All of a sudden a large electrical storm, lightning popping all along its front edge, filled the gap between our northern and southern storms, barreling east, right down the bay and right toward us.  We were a mile east of the causeway and the new storm was about 2 miles west of it.  Plenty of time left, keep fishing.

Craak!  Boom! Lightning hit a channel marker not 300 yards from us and almost to himself, Unkie uttered his infamous remark, “Let me make one more cast.”

He cast out and hooked a nice spec, which we took valuable time to land.  During the fight with the fish I got Brad’s life jacket on him and donned one myself.  Craak!  Boom! Another bolt hit a channel marker not 150 yards from us.  “Let’s get going,” I yelled as the rain started to batter us

Really getting pounded by the storm, we noticed that because of the lightning, we couldn’t head back to the bait camp because almost a solid wall of lightning was between us and the camp.  Full speed ahead to the northeast, our only partially open choice.

Northeast of us lay the Texas City Dike, a nine mile, red granite wall built out into Galveston Bay (this was some of the last granite mined at Marble Falls, Texas).  Its purpose was to smooth the bay waters for the Texas City harbor and channel, however, and I repeat, however, we were heading in on the rough side!  The wind hit us then, the waves building up, all working to slow our speed.  We barely kept ahead of the lightning, and the rain was blinding!

We kept heading northeast and kept getting pounded by the storm, wind, rain and 4 foot waves, which were huge for the bay, since the distance between the crests was probably only ten feet.  Very, very rough!  Wave tops in the Gulf in 4 foot seas are 24 to 27 feet apart.  Lots of up and down for us, and luckily the drain plugs in the boat did their job, at least we didn’t swamp.  Looking down toward Brad, I believe he liked this and glancing over at Unkie, he didn’t have a care in the world.  Personally, I was scared to death!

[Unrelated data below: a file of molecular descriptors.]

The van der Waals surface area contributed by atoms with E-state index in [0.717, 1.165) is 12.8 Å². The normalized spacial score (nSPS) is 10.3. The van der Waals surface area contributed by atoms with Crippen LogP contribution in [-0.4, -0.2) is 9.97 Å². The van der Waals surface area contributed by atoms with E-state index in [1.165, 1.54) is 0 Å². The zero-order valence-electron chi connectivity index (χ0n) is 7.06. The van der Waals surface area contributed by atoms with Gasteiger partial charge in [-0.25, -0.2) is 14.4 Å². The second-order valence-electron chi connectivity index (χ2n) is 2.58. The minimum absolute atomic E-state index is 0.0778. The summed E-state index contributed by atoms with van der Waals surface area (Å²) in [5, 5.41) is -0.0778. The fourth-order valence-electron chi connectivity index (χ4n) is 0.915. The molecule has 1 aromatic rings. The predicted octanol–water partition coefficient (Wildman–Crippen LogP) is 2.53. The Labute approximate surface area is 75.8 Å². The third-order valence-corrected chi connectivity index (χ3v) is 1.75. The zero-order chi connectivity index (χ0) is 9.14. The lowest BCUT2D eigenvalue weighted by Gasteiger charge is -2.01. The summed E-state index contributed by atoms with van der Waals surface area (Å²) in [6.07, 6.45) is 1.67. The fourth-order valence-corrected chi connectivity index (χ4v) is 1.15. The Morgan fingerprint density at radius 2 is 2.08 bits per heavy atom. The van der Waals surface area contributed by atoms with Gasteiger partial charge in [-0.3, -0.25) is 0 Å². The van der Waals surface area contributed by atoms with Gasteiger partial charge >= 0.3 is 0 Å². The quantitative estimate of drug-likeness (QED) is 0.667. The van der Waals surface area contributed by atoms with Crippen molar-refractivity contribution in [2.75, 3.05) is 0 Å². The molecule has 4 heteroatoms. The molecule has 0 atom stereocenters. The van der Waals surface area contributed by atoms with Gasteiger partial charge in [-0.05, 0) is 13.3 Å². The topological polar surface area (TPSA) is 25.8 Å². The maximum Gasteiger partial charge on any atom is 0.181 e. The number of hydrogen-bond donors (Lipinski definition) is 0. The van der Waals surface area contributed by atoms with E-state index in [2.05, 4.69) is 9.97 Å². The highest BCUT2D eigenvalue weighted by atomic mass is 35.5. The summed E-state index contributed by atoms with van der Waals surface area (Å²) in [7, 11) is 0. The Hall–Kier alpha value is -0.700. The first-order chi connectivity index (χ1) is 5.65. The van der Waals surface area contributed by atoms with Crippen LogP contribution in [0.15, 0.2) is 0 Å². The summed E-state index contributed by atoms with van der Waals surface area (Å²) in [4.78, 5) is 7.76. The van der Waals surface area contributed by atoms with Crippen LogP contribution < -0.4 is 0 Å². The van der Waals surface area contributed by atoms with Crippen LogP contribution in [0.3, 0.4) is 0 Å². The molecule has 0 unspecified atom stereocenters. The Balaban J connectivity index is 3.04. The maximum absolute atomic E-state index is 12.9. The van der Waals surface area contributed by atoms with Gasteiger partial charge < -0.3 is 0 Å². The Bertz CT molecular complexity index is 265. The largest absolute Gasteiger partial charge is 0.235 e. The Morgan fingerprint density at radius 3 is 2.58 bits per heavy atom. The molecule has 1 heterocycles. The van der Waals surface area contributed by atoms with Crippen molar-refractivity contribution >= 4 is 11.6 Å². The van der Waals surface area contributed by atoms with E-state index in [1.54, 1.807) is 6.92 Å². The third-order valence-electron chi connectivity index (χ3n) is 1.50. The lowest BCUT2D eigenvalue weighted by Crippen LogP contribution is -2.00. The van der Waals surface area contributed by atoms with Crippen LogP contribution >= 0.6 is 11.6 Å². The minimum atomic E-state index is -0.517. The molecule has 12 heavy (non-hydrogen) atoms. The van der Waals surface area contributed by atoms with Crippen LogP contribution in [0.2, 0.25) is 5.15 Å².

Plowing on through the rough water, we finally spotted the dike and could make out a bait camp on our side and headed straight for it.  Closing on the dike, with the bow pointing into the storm that had slacked off some, I anchored the boat.  We got out of the boat and waded to the shore/dike and some smart aleck on the dike said, “Kinda rough, wasn’t it?”

No cell phones then, so I went into the bait camp and called my ex-wife in Jamaica Beach and told her about our ordeal and asked to bring my car and boat trailer to us.  It had rained 10 inches in Galveston, everything was flooded and she was stranded out on the island and couldn’t get into town.  We were stranded on the Texas City Dike and couldn’t get out and the storm was now picking up in intensity.

All I could do was call a cab, leave Brad and Unkie to watch the boat and then cabbed slowly through the water, back through Galveston and out to Jamaica Beach.  Picking up my car and trailer, I drove back to the dike to load up the boat.  By the time we took Unkie back to Pleasure Island, the skies had cleared so we cleaned the fish and mused that this was a close call and we should learn from it, however  I did not profit from this experience!